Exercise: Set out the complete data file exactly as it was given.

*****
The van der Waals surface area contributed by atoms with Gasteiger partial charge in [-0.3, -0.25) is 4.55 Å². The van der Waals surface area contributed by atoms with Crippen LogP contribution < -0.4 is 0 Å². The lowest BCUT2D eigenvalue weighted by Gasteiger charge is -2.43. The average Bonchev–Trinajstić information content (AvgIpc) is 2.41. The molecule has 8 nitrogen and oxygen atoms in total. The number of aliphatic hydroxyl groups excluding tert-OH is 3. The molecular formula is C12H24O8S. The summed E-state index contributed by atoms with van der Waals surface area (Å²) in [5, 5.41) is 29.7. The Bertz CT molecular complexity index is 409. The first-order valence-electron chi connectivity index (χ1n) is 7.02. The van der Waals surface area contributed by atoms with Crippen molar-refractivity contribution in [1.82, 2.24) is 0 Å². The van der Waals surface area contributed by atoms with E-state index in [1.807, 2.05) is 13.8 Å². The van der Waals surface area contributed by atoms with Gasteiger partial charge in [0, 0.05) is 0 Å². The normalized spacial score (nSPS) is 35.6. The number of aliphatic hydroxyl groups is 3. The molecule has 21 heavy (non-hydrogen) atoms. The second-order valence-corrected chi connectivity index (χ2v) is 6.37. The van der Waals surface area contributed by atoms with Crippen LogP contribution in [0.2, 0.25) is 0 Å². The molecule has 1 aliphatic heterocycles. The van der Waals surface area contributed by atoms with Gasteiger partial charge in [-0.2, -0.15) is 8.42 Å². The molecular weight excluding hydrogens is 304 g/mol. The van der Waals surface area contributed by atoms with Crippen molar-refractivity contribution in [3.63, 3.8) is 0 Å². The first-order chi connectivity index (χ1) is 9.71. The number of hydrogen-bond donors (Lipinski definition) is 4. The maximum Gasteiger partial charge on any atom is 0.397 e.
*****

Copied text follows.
The van der Waals surface area contributed by atoms with Gasteiger partial charge in [-0.3, -0.25) is 4.55 Å². The van der Waals surface area contributed by atoms with Crippen LogP contribution < -0.4 is 0 Å². The lowest BCUT2D eigenvalue weighted by Gasteiger charge is -2.43. The average Bonchev–Trinajstić information content (AvgIpc) is 2.41. The molecule has 8 nitrogen and oxygen atoms in total. The number of aliphatic hydroxyl groups excluding tert-OH is 3. The molecular formula is C12H24O8S. The summed E-state index contributed by atoms with van der Waals surface area (Å²) in [5, 5.41) is 29.7. The Bertz CT molecular complexity index is 409. The first-order valence-electron chi connectivity index (χ1n) is 7.02. The van der Waals surface area contributed by atoms with Crippen molar-refractivity contribution in [1.82, 2.24) is 0 Å². The van der Waals surface area contributed by atoms with E-state index in [1.807, 2.05) is 13.8 Å². The van der Waals surface area contributed by atoms with Gasteiger partial charge in [0, 0.05) is 0 Å². The normalized spacial score (nSPS) is 35.6. The number of aliphatic hydroxyl groups is 3. The molecule has 21 heavy (non-hydrogen) atoms. The second-order valence-corrected chi connectivity index (χ2v) is 6.37. The van der Waals surface area contributed by atoms with Crippen LogP contribution in [0.2, 0.25) is 0 Å². The molecule has 1 aliphatic heterocycles. The van der Waals surface area contributed by atoms with Gasteiger partial charge in [-0.2, -0.15) is 8.42 Å². The molecular weight excluding hydrogens is 304 g/mol. The van der Waals surface area contributed by atoms with Crippen molar-refractivity contribution in [3.63, 3.8) is 0 Å². The first-order chi connectivity index (χ1) is 9.71. The number of hydrogen-bond donors (Lipinski definition) is 4. The maximum Gasteiger partial charge on any atom is 0.397 e.